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Spinal Cord Compression

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PATIENT TESTIMONIAL

I’m a 77 year old retired physician. For 1 year I had severe sciatic pain radiating from my right lower back to my right lower leg. I couldn’t walk more than 50 feet before the pain became severe. Dr. Georgiy Brusovanik performed surgery at Doctors hospital in Coral Gables replacing all the disk in my lumbar spine because the degeneration was severe.Procedure was done in two stages.The surgery was very successful.My recovery each time was shorter than i expected.I am now able to walk my dogs up to 12 city blocks per day.I am very pleased with the care i received and feel that Dr. Brusovanik expertise and kind manor helped me to achieve the success i had.

Dr. Burton Silver
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ABOUT Spinal Cord Compression

With time, the bones and disks of our neck may change shape and the delicate architecture that leaves space for the spinal cord and the nerves changes as well. The rings of the vertebrae of our neck must line up perfectly to create space for the spinal cord. If the space is limited, one may start to have spinal cord disease or myelopathy.

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MyelopathyMyelopathy is spinal cord dysfunction related to abnormal pressure placed on the spinal cord. Unlike conditions that cause pressure on individual nerve roots, this type of damage can result in loss of nerve function anywhere along the spinal cord below the damaged area. The effects of myelopathy can range from mild to severe, and can worsen over time.

Myelopathy, begins with neck pain that shoots to shoulders, arms, forearms and hands. Patients may notice issues with balance and coordination, difficulty handling small objects such as buttons and coins and finally neck pain.

The progression of myelopathy occurs in a “step wise” patterns. Patients notice a deterioration in balance and hand coordination and then learn to function within the limits of their tight spinal canal. About a third of patients get better with time. About two thirds stay the same or deteriorate. Some patients may only feel hand numbness, others may loose hand strength and function altogether. When urinary incontinence starts or when patients become dependent on a wheel chair for long period of time, the chance that surgery will help decreases. However, if spinal cord compression is caught early and surgically corrected, the progression of myelopathy is halted.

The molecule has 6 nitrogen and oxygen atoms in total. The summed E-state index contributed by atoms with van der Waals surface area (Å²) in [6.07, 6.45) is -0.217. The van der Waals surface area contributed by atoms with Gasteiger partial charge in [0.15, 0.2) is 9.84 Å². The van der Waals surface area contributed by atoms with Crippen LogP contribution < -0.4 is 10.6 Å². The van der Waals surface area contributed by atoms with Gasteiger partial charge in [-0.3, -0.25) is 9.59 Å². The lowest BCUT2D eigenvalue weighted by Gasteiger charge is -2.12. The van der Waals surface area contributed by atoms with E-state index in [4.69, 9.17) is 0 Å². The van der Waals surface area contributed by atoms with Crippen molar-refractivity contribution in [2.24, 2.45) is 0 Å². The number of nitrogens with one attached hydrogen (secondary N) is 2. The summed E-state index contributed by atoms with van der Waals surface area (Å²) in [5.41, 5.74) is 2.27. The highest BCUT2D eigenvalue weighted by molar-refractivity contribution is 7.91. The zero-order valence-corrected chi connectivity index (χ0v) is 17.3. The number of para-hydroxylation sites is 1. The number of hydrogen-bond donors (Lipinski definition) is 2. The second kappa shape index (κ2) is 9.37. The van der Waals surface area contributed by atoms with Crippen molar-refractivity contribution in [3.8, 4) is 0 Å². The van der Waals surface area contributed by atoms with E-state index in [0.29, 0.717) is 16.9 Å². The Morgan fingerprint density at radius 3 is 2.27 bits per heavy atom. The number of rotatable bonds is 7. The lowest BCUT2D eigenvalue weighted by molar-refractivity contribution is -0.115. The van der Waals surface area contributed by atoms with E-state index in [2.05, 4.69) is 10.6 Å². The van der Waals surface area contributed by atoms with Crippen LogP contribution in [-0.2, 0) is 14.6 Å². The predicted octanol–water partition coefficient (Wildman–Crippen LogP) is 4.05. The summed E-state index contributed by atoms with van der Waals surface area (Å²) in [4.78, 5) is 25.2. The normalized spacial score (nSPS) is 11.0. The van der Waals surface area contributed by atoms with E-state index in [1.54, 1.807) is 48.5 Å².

Physical therapy and injections may help, but do not usually provide lasting relief from myelopathy. A short course of steroids can be tried to relieve some of the swelling that is associated with spinal cord compression. A steroid injection can help decrease swelling of the spinal cord as well as help with the inflammation of the nerves.

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Cervical Epidural steroid injectionThis injection relieves pain in the neck, shoulders, and arms caused by a pinched nerve (or nerves) in the cervical spine. Conditions such as herniated discs, spinal stenosis, or radiculopathy can compress nerves, causing inflammation and pain. The medication injected helps decrease the swelling of nerves.

When spinal cord compression causes balance and coordination issues, a steroid injection may actually create more pressure on the spinal cord and worsen the symptoms. It is important to critically evaluate the MRI with your spine surgeon.

There are a number of minimally invasive surgical options if the patient does not get better with conservative means:

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Cervical LaminaplastyThis surgical procedure creates more space for the spinal cord and nerve roots to relieve the painful pressure of spinal stenosis, a narrowing of the spinal canal that can result from arthritis.
Anterior Cervical Decompression and Fusion (Intervertebral Spacer)This surgery removes a herniated or diseased disc and relieves neck and radiating arm pain caused by parts of the disc pressing on nerve roots.
Artificial Cervical Disc Replacement (PCM)(Caution: Investigational Device) A goal of this procedure is to relieve the pain caused by pinched nerves due to a damaged disc in the cervical spine. The diseased or damaged disc will be replaced with a specialized implant.

The rehabilitation after neck surgery takes about 6 weeks. Patients usually complain that their neck feels heavy and tired after a long day. However, when motion that was causing pain before surgery is stopped, pain improves, and hence patients feel better. Furthermore, when compression on the nerves is removed, patients often feel dramatic relief in the arms, forearms and hands. There are numerous approaches to treat spinal cord disease and it is important to tailor the approach to each patient individually to minimize risk and allow the best chance for a fast recovery.

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